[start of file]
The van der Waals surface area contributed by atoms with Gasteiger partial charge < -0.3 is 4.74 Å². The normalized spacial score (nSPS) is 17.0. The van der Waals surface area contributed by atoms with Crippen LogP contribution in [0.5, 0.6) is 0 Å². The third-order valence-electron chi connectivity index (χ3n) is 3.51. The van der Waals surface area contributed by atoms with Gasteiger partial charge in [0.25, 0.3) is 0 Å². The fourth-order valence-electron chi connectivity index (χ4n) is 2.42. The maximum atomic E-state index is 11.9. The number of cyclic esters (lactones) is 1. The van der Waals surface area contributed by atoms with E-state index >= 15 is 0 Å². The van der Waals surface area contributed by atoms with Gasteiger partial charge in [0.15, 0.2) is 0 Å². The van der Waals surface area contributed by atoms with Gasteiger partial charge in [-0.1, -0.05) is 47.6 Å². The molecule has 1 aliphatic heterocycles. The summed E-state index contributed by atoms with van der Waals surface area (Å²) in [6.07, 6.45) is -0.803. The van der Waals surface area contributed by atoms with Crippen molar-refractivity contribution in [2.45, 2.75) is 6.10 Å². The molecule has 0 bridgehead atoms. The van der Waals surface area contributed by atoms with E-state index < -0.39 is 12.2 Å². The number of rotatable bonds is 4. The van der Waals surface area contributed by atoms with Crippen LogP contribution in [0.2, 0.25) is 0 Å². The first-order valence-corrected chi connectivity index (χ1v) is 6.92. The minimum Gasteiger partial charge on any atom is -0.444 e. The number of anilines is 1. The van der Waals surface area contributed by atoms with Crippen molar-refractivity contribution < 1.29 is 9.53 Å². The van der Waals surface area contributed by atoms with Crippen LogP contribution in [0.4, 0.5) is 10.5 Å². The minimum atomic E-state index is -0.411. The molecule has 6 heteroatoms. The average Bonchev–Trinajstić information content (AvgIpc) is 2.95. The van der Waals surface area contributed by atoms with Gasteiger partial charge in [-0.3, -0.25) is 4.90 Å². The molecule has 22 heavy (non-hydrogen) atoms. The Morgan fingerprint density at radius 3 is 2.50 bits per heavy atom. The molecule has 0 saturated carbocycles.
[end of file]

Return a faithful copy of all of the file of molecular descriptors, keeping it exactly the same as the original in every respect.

The van der Waals surface area contributed by atoms with Gasteiger partial charge < -0.3 is 4.74 Å². The normalized spacial score (nSPS) is 17.0. The van der Waals surface area contributed by atoms with Crippen LogP contribution in [0.5, 0.6) is 0 Å². The third-order valence-electron chi connectivity index (χ3n) is 3.51. The van der Waals surface area contributed by atoms with Gasteiger partial charge in [0.25, 0.3) is 0 Å². The fourth-order valence-electron chi connectivity index (χ4n) is 2.42. The maximum atomic E-state index is 11.9. The number of cyclic esters (lactones) is 1. The van der Waals surface area contributed by atoms with E-state index >= 15 is 0 Å². The van der Waals surface area contributed by atoms with Gasteiger partial charge in [0.15, 0.2) is 0 Å². The van der Waals surface area contributed by atoms with Gasteiger partial charge in [-0.1, -0.05) is 47.6 Å². The molecule has 1 aliphatic heterocycles. The summed E-state index contributed by atoms with van der Waals surface area (Å²) in [6.07, 6.45) is -0.803. The van der Waals surface area contributed by atoms with Crippen molar-refractivity contribution in [2.45, 2.75) is 6.10 Å². The molecule has 0 bridgehead atoms. The van der Waals surface area contributed by atoms with E-state index < -0.39 is 12.2 Å². The number of rotatable bonds is 4. The van der Waals surface area contributed by atoms with Crippen LogP contribution in [0.2, 0.25) is 0 Å². The first-order valence-corrected chi connectivity index (χ1v) is 6.92. The minimum Gasteiger partial charge on any atom is -0.444 e. The number of anilines is 1. The van der Waals surface area contributed by atoms with Crippen molar-refractivity contribution < 1.29 is 9.53 Å². The van der Waals surface area contributed by atoms with Crippen LogP contribution in [0.4, 0.5) is 10.5 Å². The minimum atomic E-state index is -0.411. The molecule has 6 heteroatoms. The average Bonchev–Trinajstić information content (AvgIpc) is 2.95. The van der Waals surface area contributed by atoms with Gasteiger partial charge in [-0.3, -0.25) is 4.90 Å². The molecule has 22 heavy (non-hydrogen) atoms. The Morgan fingerprint density at radius 3 is 2.50 bits per heavy atom. The molecule has 0 saturated carbocycles.